Climate Change Costs

November 18, 2011

If you want to see climate change costs check out Sharon Begley’s article in NRDC”s OnEarth Magazine…It is revealing.


Survey Of No Careers In Wildlife

November 14, 2011

From what I read there are few to 0 jobs for a college graduate these days…From what I remember that has always been the case in my profession.

I took a class in 1973 from the University of Montana called Biology 100, Survey of Wildlife Careers. The professor, Les Pengelley, said on the first day that “this course is a waste of time.”

Fast forward to last nights news cast a piece was done on satalite radio collars…I was drinking cofee the next morning with a gal from another field…and she rightfully added satalite collars will put “research kids”out of work.

I remembered the days of picking up bear poop and following a grizzly close with a groudtracking yaggi antenae…those days were already scarce, now they are gone.
PS: Did you know that Sorrel Boots were once made in Canada. Now Viet Nam…a snowboot in a place where it never snows…trivia I found interesting.

Iconic Views Of Predators

November 12, 2011

-13 years ago I watched a wolverine run up a cliff face to escape me.
-5 years ago I watched a Spotted Hyeana sit in a pool of water to avoid the heat.
-35 years ago I watched a Fischer prey on a porcupine from the rear view mirror of a truck.

Iconic Views Of the Big Cats

November 10, 2011

I have not spent a lot of time observing big cats but I do have some big cat observations.
I was on a divide of Cannon and Trickle Creek in the Bob Marshall Wilderness trapping grizzly bears 30 years ago when I looked up and saw a mountain lion running then jumping 18 feet per leap down a steep slope to an unamed lake we named Afro Lake.
I watched as a cheetah ran down than ate a Thompson’s Gazzelle. This was 5 years ago in Tanzanea, Africa.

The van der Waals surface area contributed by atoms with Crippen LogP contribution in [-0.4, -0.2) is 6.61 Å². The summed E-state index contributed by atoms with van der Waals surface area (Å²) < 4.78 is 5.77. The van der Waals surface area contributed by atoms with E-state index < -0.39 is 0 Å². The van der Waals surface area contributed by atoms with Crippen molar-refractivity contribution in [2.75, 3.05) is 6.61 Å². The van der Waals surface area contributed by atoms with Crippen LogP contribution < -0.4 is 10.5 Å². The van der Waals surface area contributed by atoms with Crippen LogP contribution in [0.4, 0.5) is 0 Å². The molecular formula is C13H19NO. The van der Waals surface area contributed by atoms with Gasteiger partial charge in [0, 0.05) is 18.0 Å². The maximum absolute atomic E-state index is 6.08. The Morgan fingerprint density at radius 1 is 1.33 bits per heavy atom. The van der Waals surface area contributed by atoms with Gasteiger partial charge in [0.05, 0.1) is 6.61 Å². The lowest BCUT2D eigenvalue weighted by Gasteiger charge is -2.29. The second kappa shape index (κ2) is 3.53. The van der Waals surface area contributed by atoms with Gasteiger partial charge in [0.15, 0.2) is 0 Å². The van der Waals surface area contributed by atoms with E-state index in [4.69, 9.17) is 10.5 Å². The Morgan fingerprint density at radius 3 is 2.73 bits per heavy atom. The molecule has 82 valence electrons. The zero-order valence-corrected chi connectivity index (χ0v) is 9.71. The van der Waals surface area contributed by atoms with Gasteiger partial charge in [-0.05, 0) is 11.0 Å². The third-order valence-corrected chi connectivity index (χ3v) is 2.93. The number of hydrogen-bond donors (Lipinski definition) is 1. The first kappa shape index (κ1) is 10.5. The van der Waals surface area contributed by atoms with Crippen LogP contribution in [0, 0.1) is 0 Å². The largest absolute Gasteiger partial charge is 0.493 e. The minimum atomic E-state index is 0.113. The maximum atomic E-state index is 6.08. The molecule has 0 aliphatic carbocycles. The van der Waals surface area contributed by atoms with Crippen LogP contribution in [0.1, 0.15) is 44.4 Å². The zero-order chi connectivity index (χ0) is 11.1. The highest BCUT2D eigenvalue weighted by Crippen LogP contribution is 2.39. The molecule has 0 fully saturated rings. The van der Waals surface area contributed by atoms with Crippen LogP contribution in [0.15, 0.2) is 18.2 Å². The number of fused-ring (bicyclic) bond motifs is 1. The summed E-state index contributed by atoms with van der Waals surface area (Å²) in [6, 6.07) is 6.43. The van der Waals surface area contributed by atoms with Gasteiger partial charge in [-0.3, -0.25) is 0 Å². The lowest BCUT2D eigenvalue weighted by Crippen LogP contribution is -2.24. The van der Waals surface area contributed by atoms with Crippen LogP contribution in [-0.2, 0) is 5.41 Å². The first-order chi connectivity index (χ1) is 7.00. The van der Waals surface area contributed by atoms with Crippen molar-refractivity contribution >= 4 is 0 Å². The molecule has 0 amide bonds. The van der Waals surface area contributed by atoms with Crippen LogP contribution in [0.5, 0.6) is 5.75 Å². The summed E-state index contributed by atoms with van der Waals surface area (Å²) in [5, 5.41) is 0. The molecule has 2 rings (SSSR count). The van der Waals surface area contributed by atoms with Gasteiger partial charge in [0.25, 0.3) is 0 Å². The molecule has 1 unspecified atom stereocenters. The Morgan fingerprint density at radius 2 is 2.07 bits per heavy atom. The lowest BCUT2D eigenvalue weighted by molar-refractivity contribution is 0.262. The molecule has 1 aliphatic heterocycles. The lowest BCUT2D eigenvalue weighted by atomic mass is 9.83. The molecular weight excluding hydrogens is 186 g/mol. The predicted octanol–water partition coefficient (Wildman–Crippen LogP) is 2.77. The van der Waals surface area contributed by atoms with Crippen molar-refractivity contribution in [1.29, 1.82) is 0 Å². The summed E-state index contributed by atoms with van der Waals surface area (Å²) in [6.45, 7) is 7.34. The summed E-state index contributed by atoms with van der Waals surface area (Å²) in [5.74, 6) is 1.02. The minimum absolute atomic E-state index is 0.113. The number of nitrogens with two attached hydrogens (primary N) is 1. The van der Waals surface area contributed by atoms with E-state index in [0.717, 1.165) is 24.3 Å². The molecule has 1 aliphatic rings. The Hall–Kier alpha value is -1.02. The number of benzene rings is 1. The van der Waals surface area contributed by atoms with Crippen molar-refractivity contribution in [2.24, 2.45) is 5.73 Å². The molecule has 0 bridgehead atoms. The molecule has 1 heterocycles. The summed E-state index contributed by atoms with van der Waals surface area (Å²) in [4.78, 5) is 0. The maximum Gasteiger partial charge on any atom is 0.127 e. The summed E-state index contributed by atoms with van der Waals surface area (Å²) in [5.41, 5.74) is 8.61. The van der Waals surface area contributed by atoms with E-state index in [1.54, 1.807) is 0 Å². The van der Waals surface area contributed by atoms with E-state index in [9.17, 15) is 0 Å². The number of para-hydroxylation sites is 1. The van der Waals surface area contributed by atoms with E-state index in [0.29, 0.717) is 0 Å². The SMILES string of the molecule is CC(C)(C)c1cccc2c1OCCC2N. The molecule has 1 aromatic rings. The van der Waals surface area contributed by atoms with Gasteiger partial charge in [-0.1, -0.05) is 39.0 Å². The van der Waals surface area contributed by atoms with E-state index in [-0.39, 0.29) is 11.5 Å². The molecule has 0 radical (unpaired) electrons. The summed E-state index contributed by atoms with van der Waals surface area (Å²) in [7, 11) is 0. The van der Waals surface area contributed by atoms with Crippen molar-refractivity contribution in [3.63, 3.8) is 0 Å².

Black Bear Killed In Bozeman, Montana

November 8, 2011

I follow bearnews in Bozeman, Montana for for variety of reasons.
Hunters using a bow shot and killed a 150 pound, 2 year old male black bear in the town of Bozeman, Montana. The hunter is fined.

Iconic Grey Wolf Observations

November 7, 2011

I have seen a lot of Grey Wolves in the wild. Here are some memorable sitings I recall.

I was in British Columbia when I saw a wolf swimming in the mile wide Inside Passage swimming after a mature blacktailed buck.

I found a wolf den in an abanded and old Kitasoo (Tsim Tsan indian band) council logan along the Northern British Coast.

As clouds lifted in Yellowstone’s Blacktail Platue I was comfronted at less than fifty yards
by seven wolves.

Iconic Brown Bear Observations

November 5, 2011

I dont know where to begin here…I have had so many brown bear observations the ones included here are a sampling of my brown bear observations.

-a brown bear charged me thinking I was a roosevelt elk, which I watched a herd of at the time, at the last instant the bear pulled off the charge, leaving me standing there with a loaded 400 calibre big bore rifle pointed at the ground.

-I was in knowwhere Alaska when a rare sun shined on an alpine ridgetop so I took a nap in my birthday suit, only to wake up to a large female brown bear followed by a spring cub at about 50 yards feeding my way…so I stayed down on all fours and quietly snuck to the ridge where I ambled down through the Devils Club in my birthday suit, avoiding the female brown bear and her spring cub on a ridge in knowhere Alaska.